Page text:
For a team riding the high of winning eight of its first 12 games and about to begin the season's longest homestand, Tuesday wasn't much of a welcome home for the White Sox.

The day started with their starting shortstop--Jose Valentin--being put on the disabled list and kept getting worse in an 11-8 loss to the New York Yankees before 32,034 drenched fans at U.S. Cellular Field.

But despite the loss, White Sox manager Ozzie Guillen was proud of the way his team fought back from a 7-0 first-inning deficit.

"I've been on winning teams and losing teams and I was never as proud as I was today," he said. "This team battled back down 7-0 against that kind of team and made them bring the best pitcher they have to stop us. That's something I should be proud of."

Mark Buehrle gave up eight runs in two innings of work, which despite the furious Sox rally, was too much to overcome in a game that was delayed twice for a total of 84 minutes by rain.

After trailing 8-1 going into the bottom of the second, the Sox pulled to within 8-7 after five. But the bullpen crew of Shingo Takatsu, Neal Cotts and Mike Jackson couldn't hold the Yankees in check.

On paper Tuesday's pitching matchup of Buehrle against lefthander Alex Graman should have been decisively in the Sox favor. While Buehrle has established himself as one of the best left-handers in the American League, Graman was making his major-league debut.

But it was Buehrle who looked like he was in his maiden performance in a first inning that saw the Yankees send 12 men to the plate, scoring seven runs on six hits, two Sox errors, two walks and a hit batter.

The seven runs were a career-high for Buehrle, and it was his worst inning since allowing six runs on April 27, 2002, when he lasted just 2/3 of an inning against Oakland.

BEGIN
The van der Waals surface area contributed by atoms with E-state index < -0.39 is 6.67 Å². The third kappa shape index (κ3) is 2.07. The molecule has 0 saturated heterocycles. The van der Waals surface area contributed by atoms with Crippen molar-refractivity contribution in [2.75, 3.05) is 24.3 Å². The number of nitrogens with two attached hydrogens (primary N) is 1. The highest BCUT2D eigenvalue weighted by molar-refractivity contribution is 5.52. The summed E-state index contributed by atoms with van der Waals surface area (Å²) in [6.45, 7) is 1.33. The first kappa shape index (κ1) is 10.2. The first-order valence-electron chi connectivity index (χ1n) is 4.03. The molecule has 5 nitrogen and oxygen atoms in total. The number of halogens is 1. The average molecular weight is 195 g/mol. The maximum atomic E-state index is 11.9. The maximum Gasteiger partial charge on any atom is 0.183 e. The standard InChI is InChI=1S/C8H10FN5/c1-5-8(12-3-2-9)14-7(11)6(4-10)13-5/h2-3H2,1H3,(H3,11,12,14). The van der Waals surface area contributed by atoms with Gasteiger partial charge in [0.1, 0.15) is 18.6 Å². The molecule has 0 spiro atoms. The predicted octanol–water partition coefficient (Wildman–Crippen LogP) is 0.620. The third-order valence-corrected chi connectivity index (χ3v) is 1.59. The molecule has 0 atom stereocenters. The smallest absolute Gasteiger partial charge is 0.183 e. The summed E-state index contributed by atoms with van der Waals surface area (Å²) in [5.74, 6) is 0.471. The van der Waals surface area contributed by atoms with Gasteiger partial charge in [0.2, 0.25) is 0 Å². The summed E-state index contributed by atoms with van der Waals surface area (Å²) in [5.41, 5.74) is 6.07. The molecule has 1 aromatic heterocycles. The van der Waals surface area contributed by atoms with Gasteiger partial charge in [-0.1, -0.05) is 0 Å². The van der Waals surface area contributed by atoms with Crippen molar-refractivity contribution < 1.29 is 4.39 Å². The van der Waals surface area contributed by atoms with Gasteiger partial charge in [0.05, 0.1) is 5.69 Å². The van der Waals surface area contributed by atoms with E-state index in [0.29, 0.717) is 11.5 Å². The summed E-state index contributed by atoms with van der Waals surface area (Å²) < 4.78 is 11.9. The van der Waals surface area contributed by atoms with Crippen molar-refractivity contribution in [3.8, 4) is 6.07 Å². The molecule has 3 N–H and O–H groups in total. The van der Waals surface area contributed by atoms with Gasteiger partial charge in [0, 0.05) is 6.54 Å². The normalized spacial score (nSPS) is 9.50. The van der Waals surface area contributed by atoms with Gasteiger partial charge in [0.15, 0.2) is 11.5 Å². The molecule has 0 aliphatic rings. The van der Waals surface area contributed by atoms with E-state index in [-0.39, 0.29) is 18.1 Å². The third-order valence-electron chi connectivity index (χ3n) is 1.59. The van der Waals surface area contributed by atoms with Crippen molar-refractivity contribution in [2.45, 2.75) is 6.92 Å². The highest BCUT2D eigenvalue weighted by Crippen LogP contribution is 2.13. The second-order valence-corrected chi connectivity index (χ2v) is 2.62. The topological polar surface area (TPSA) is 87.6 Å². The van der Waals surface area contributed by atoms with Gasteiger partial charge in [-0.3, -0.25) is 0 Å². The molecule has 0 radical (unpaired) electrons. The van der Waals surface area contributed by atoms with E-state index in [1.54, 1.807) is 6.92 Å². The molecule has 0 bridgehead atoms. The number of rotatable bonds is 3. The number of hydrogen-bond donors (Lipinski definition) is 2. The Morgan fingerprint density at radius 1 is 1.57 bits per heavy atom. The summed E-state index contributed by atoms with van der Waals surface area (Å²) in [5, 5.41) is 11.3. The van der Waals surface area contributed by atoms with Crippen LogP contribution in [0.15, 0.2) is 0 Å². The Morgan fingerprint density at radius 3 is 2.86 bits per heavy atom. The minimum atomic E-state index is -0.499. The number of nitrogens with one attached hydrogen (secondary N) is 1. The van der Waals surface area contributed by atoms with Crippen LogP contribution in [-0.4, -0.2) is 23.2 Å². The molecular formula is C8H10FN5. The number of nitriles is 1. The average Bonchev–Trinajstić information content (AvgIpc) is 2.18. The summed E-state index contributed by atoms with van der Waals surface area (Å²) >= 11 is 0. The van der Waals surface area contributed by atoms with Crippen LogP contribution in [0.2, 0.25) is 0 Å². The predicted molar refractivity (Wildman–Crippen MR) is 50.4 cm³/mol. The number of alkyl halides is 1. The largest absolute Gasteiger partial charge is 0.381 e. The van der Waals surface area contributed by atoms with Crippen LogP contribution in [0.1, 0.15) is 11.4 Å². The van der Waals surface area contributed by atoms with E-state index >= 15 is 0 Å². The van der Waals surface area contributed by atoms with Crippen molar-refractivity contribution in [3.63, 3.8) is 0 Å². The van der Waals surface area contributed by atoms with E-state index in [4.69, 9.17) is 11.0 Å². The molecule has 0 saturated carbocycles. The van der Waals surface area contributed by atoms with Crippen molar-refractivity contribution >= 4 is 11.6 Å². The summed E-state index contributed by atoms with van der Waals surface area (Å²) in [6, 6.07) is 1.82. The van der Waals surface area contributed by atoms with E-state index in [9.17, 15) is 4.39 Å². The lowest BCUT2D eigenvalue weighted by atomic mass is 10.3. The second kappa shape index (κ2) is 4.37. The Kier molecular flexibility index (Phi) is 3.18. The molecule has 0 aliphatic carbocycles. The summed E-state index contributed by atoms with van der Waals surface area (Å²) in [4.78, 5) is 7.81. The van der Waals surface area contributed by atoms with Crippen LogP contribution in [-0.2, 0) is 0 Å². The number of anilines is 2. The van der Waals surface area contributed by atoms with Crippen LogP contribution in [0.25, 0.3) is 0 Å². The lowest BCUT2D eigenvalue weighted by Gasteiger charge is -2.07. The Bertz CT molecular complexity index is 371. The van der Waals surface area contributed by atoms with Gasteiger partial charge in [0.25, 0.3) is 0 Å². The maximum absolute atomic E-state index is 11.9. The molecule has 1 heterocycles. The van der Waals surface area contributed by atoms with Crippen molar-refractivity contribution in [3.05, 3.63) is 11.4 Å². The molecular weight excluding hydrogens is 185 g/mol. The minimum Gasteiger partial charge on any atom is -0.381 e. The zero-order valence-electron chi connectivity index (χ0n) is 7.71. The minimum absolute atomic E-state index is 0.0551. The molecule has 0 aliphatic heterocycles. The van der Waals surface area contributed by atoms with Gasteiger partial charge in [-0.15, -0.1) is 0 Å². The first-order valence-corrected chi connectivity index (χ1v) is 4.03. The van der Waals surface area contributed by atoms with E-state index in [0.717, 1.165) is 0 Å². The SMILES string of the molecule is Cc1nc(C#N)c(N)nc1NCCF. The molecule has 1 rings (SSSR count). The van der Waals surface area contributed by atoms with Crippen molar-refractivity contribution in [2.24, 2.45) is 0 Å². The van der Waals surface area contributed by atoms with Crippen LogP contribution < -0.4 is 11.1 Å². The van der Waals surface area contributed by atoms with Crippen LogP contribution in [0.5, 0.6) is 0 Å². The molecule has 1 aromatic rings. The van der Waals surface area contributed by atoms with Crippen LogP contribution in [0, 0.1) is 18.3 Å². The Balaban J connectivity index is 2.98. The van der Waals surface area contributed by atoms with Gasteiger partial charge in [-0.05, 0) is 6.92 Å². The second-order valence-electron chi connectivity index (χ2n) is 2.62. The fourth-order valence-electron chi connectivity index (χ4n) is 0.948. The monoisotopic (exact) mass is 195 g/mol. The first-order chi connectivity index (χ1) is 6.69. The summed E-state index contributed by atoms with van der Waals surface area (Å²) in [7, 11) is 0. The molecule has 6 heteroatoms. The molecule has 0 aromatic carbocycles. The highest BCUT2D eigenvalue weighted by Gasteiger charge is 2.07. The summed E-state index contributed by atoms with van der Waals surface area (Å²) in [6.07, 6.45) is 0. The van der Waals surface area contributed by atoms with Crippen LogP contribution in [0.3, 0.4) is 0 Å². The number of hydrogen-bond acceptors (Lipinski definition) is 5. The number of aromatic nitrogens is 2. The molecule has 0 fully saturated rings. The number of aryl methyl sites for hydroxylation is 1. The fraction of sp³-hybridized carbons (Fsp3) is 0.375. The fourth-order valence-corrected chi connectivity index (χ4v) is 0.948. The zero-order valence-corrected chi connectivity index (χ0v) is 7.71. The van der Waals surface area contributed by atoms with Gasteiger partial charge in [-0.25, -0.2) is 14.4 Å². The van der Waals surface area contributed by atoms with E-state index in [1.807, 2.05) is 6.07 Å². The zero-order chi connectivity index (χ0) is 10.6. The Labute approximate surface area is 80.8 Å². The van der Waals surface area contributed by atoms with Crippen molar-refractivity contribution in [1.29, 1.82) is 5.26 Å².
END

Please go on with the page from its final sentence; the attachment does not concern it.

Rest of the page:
After the Sox scored one in the bottom of the first, Buehrle was only slightly more effective in the second, giving up another run on a pair of doubles by Jason Giambi and Jorge Posada.

The Sox pushed another run across in the bottom of the second to make it 8-2 when the rains came.

The delay served two purposes--ending Buehrle's night, and awaking the Sox bats once play resumed.

They began their comeback with three in the third on an RBI double by Ross Gload and two-run double by Aaron Rowand. Home runs by Paul Konerko and Rowand in the fifth brought the Sox to within 8-7.

Jon Adkins, in relief of Buehrle, held the Yankees scoreless for three innings before giving way to Takatsu in the sixth.

After striking out Alex Rodriguez to open the inning, Takatsu gave up a single to Giambi and a walk to Gary Sheffield. Takatsu gave way to Neal Cotts, who walked Posada to load the bases and Hideki Matsui to force in Giambi to make it 9-7.

The inning could have been worse, but Ruben Sierra hit into a short-to-first double play.

The Sox came right back in the bottom of the sixth on a double by Uribe and an RBI single by Ordonez, his third hit of the game, to make it 9-8.

"[The Yankees] were probably as frustrated as we were," Konerko said. "When you spot teams that many runs, you'll have trouble."

The Sox couldn't get any closer off Yankee relievers Paul Quantrill, Tom Gordon and Mariano Rivera. The Yankees added a couple insurance runs off Mike Jackson, the first runs the veteran pitcher has allowed this season.

Guillen said Sunday in Tampa that the one thing he knew about his team was that it would never quit, and that was proven Tuesday.

"Today they showed me what the White Sox are all about," he said. "If we keep playing like that, it's going to be fun. I feel proud of my kids."